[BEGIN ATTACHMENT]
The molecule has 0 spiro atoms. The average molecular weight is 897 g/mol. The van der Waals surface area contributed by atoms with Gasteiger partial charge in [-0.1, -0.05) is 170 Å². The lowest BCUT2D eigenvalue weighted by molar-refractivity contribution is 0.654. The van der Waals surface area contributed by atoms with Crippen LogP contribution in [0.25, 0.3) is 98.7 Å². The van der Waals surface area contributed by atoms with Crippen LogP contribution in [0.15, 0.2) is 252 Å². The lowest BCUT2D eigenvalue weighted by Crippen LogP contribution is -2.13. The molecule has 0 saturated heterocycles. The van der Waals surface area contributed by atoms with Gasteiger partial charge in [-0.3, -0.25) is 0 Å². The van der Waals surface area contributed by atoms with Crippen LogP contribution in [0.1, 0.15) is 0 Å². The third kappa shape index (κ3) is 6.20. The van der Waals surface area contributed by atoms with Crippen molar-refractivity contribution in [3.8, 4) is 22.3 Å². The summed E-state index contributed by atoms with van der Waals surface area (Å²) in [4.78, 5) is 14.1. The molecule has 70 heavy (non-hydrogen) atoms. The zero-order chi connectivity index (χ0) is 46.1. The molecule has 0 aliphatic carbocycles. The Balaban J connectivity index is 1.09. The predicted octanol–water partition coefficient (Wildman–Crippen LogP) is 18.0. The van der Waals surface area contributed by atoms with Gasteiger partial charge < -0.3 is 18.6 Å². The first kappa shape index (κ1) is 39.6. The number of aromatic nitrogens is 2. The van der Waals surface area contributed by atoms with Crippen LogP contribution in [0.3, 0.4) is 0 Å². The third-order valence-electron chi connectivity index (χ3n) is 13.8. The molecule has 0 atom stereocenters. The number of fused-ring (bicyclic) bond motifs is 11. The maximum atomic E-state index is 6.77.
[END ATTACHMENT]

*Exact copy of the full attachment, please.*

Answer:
The molecule has 0 spiro atoms. The average molecular weight is 897 g/mol. The van der Waals surface area contributed by atoms with Gasteiger partial charge in [-0.1, -0.05) is 170 Å². The lowest BCUT2D eigenvalue weighted by molar-refractivity contribution is 0.654. The van der Waals surface area contributed by atoms with Crippen LogP contribution in [0.25, 0.3) is 98.7 Å². The van der Waals surface area contributed by atoms with Crippen LogP contribution in [0.15, 0.2) is 252 Å². The lowest BCUT2D eigenvalue weighted by Crippen LogP contribution is -2.13. The molecule has 0 saturated heterocycles. The van der Waals surface area contributed by atoms with Gasteiger partial charge in [-0.3, -0.25) is 0 Å². The van der Waals surface area contributed by atoms with Crippen LogP contribution in [0.1, 0.15) is 0 Å². The third kappa shape index (κ3) is 6.20. The van der Waals surface area contributed by atoms with Crippen molar-refractivity contribution in [3.8, 4) is 22.3 Å². The summed E-state index contributed by atoms with van der Waals surface area (Å²) in [4.78, 5) is 14.1. The molecule has 70 heavy (non-hydrogen) atoms. The zero-order chi connectivity index (χ0) is 46.1. The molecule has 0 aliphatic carbocycles. The Balaban J connectivity index is 1.09. The predicted octanol–water partition coefficient (Wildman–Crippen LogP) is 18.0. The van der Waals surface area contributed by atoms with Gasteiger partial charge < -0.3 is 18.6 Å². The first kappa shape index (κ1) is 39.6. The number of aromatic nitrogens is 2. The van der Waals surface area contributed by atoms with Crippen LogP contribution in [0.3, 0.4) is 0 Å². The third-order valence-electron chi connectivity index (χ3n) is 13.8. The molecule has 0 atom stereocenters. The number of fused-ring (bicyclic) bond motifs is 11. The maximum atomic E-state index is 6.77.